Cosby jury instructed as sex assault trial starts in Norristown
NORRISTOWN, Pa. (WTXF/AP) - The big day is here. Monday, Bill Cosby arrived at the Montgomery County Courthouse to go trial in the only criminal case to emerge from the dozens of sexual assault allegations lodged against him.
He showed up at about 8:40am holding a wooden cane, accompanied by with Keshia Knight Pulliam, who played his daughter Rudy on The Cosby Show. Cosby smiled but said nothing when someone asked how he was feeling.
His wife, Camille, was not there.
Cosby's image as a father and a family man helped fuel his extraordinary career in entertainment.
The 79-year-old actor's life and legacy are on the line when his accuser takes the stand for the first time ever, this week.
Prosecutors and the defense were to give their opening statements later in the day.
This is expected to be one of the biggest trials since OJ Simpson’s in 1994-95, except cameras are banned in Pennsylvania courtrooms. Being found guilty of three counts of aggravated sexual assault could get Cosby ten years in prison.
People wanting to see the trial in person have been waiting outside since dinnertime, Sunday. Two even paid others to stand in line for them. Turns out, Fox29’s Steve Keeley reports NBC News with big-pocketed owner Comcast paid two people so their news producers can have prime seats intended for members of the public. They did not say how much they were paid.
Members of the public have been allowed inside the courthouse.
Only 30 members of the public will be seated inside Courtroom A, Montgomery County’s largest. Besides the public, there will be seats for the families and media. Also, the case will be televised in Courtroom C, where there are also only 30 seats.
Keeley reports Phylicia Rashad, who played his Cosby’s wife Clair Huxtable on The Cosby Show plus a second time on Cosby, will be there for support. Keshia Knight Pulliam is there. Also, TV son Malcolm-Jamal Warner is expected.
Speaking of Phylicia Rashad and an OJ Simpson connection, OJ Simpson was the best man when Phylicia Rashad married Ahmad Rashād.
On the stand, former Temple University college basketball manager Andrea Constand is expected to testify Cosby drugged and assaulted her in 2004. She's only expected to show up on the day she testifies.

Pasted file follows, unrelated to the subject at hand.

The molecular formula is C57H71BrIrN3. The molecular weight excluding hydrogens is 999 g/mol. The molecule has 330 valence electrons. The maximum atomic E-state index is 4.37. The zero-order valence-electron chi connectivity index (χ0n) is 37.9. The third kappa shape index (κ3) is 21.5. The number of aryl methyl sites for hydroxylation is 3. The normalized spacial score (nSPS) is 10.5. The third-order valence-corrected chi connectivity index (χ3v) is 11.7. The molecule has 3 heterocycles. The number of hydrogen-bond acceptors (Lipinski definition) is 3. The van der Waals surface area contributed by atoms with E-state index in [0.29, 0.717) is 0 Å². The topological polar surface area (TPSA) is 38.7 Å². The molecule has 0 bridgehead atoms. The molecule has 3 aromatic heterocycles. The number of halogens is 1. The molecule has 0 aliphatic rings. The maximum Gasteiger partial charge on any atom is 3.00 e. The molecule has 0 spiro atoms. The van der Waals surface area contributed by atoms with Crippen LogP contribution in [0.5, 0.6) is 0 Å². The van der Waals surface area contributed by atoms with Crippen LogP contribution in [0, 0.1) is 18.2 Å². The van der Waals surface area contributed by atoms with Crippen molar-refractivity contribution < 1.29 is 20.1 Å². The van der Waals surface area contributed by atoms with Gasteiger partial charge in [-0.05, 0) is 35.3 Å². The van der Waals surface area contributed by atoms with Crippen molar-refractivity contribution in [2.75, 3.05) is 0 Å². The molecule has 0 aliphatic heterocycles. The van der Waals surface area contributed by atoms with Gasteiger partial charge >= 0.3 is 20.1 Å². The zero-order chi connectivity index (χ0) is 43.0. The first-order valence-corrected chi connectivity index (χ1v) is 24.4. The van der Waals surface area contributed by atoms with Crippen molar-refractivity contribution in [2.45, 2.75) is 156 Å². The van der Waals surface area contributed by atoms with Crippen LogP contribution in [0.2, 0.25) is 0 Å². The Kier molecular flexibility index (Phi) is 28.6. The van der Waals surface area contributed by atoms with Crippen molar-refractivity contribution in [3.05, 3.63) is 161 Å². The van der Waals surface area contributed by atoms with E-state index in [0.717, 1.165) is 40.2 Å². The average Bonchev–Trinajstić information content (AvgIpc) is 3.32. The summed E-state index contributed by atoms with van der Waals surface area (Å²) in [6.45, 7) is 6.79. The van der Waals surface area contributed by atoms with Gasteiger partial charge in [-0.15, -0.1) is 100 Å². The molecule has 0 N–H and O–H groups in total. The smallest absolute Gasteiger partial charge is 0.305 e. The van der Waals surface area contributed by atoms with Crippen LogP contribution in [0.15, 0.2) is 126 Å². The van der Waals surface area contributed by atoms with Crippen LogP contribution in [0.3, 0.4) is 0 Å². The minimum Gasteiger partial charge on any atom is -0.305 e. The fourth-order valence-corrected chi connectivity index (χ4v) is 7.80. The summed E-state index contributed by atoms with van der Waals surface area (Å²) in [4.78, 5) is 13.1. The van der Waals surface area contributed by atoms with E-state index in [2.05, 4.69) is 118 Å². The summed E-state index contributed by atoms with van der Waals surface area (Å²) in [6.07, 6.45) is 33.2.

Cosby says he had a romantic relationship with her.
Friends now describe Constand as a free spirit who devotes her life to family, her French poodle, and her work treating cancer patients and others as a massage therapist.
Cosby doesn't plan to testify, but his deposition from a decade-old sexual battery lawsuit, unsealed by a judge in 2015 at the request of The Associated Press, showed the once-beloved comedian's dark side. Click here for exchanges between Cosby and Constand lawyer Dolores Troiani from 2005 and 2006, excerpted for brevity and to delete legal squabbling and repetition.
One of the spectators at the first day of Bill Cosby's sex assault trial is attorney Gloria Allred, who says she's hopeful "there will be justice in this case."
Allred represents a woman who worked for Cosby's agent at the William Morris agency. She will be the only other accuser allowed to testify for the prosecution.
Allred's client says she had known Cosby for six years when he invited her to lunch at his bungalow at the Bel Air Hotel in 1996 to discuss her career. She says he gave her wine and a pill and then sexually assaulted her.
"I'm not going to predict what the outcome is," Allred said. "We'll see what the evidence is. But this case is not going to be decided on optics, it's going to be decided on the evidence, and finally, it's Mr. Cosby who's going to have to face that evidence and confront the accusers who are against him."
Cosby's lawyers have questioned why the woman went to the bungalow.
One expert Keeley talked to said there’s little chance of a hung jury. That’s because sequestered juries stifle dissention because those jury members want to get home.
The Montgomery County trial judge hopes to keep the media from dominating the case the way it did O.J. Simpson's 1995 murder trial.
Cameras are banned in Pennsylvania courtrooms. The jury, brought in from Pittsburgh, will be sequestered for the estimated two-week trial.
The judge hopes to control the media frenzy at the Norristown courthouse.